A robotic 'ripple effect'

Manufacturers appreciate how the Rapid Machine Operator delivers positive ROI from Day 1, but the value for regional producers goes far beyond that, said Aaron Halonen, Midwest general manager at Rapid Robotics. He is an automotive industry veteran with decades of experience in design, engineering, and quality control.

“Factories around here are in a tough spot,” Halonen said. “Without a way to work their machines, they can’t bid on jobs. No bidding means no business. No business means no revenue, obviously. But it also means no hiring or upskilling in other positions. It has a ripple effect on the entire economy.”

“I had one factory manager grab me on my way out. He said, ‘You know, we were going to manufacture these parts in Mexico, but with the RMO, I think we don’t have to,’” he added.

Beyond the automotive industry, healthcare infrastructure company Truepill has “hired” RMOs to fill and label prescription vials at its facility in Hayward, Calif.

“At Truepill, we work behind the scenes to help companies build and power more advanced, efficient, and automation-driven pharmacies, fulfilling up to 100,000 prescriptions per day and creating customized, white-labeled experiences delivered directly to consumers’ doors,” said Matthew Alley, head of fulfillment and supply chain at Truepill. “Rapid is helping us further scale these fulfillment capabilities by providing RMOs that are easy to set up and integrate seamlessly with our staff.”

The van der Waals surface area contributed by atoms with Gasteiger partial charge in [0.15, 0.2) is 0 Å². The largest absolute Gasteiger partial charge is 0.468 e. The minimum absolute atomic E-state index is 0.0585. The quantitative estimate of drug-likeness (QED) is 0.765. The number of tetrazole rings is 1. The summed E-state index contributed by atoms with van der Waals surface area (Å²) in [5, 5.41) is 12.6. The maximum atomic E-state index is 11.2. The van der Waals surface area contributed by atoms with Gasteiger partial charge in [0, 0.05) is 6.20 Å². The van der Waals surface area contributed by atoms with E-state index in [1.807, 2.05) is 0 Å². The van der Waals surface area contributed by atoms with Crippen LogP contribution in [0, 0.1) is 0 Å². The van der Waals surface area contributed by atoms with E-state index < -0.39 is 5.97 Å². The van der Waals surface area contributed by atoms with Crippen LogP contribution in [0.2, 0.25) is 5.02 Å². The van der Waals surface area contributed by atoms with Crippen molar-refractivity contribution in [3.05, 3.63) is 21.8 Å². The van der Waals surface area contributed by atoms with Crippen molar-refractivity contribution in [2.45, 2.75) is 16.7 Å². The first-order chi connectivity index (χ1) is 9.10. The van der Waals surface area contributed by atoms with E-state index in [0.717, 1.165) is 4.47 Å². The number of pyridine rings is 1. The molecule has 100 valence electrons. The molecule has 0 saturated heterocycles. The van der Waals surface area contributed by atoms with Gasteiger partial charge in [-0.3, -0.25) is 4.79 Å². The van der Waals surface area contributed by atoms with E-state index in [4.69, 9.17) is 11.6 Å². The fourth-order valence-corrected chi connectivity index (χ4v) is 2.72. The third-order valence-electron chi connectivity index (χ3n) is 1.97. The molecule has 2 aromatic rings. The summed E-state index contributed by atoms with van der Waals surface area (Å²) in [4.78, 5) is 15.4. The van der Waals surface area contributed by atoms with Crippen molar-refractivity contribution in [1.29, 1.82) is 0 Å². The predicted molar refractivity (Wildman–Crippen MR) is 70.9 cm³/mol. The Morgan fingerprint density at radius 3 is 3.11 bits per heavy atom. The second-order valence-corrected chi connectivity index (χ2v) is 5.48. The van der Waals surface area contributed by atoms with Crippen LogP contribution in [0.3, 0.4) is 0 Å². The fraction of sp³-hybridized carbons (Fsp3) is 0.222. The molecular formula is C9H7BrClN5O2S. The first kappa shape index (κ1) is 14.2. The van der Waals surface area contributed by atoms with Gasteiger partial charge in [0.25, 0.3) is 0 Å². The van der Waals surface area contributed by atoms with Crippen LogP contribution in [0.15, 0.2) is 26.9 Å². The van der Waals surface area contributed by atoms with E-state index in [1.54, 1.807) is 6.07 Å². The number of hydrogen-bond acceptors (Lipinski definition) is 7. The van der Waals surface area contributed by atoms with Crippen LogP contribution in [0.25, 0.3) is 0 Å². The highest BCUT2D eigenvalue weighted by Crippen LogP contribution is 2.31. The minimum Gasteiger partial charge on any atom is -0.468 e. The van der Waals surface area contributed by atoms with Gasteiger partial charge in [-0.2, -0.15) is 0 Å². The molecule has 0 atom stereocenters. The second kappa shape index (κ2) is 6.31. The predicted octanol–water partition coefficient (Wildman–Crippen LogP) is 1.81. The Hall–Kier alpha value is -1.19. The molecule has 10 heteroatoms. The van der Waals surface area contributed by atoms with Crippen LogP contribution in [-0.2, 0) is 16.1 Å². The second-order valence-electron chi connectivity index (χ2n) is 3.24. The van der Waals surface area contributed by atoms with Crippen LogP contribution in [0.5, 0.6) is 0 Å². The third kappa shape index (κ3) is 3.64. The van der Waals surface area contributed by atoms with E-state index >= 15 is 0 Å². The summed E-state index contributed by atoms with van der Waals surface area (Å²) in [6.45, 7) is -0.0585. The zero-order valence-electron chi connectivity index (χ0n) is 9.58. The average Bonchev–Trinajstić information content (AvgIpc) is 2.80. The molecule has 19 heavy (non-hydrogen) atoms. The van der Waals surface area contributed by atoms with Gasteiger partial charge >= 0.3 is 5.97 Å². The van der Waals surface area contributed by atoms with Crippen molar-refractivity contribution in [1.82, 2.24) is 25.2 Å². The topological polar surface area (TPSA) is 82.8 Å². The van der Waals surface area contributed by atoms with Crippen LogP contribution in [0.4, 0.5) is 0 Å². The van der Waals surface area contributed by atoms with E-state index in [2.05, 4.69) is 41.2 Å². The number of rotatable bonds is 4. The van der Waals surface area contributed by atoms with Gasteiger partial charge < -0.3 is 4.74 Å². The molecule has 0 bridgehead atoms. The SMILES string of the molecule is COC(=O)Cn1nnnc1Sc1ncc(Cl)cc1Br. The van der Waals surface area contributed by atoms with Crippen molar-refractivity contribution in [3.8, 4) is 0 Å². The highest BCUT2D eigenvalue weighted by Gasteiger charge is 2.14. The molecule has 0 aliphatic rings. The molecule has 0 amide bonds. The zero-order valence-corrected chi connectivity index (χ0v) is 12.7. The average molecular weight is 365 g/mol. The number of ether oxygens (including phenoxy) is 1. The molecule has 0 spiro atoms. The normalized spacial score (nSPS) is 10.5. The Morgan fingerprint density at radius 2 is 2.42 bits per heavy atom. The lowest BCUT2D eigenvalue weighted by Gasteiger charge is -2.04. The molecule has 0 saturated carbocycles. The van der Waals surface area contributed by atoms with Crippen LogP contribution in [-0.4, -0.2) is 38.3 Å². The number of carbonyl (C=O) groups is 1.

“Since we launched the RMO, I’ve been meeting several manufacturers a week, and it’s clear to me that in every part of the country, this industry is ready for a comeback,” Kretchmer said. “With the RMO, our customers are ramping up, winning deals, and hiring staff. Together, we’re bringing back American manufacturing, one machine at a time.”

Investors support solutions for smaller factories

Kleiner Perkins and Tiger Global led Rapid Robotics’ Series B round, with participation from existing investors NEA, Greycroft, Bee Partners, and 468 Capital. After Series A funding in April, he latest round bringing its total funding to $54.2 million.

“With the RMO, Rapid Robotics has come up with the right product at the right time,” said Wen Hsieh, general partner at Kleiner Perkins. “Rapid Robotics pinpointed an urgent problem in a multi-billion-dollar industry and solved it in a matter of months. They’ve found the perfect balance of innovation, affordability, and ease of implementation and use.”

“Until now, only the largest facilities could benefit from robotic automation,” said Griffin Schroeder, partner at Tiger Global. “But most manufacturing in America is done in smaller factories, which have been deeply challenged by the machine operator shortage. For them, the Rapid Machine Operator provides the additional support they need to thrive.”

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Rapid Robotics

Rapid Robotics' Rapid Machine Operator is intended to make it easier for smaller manufacturers to deploy cobots.

Robot Technologies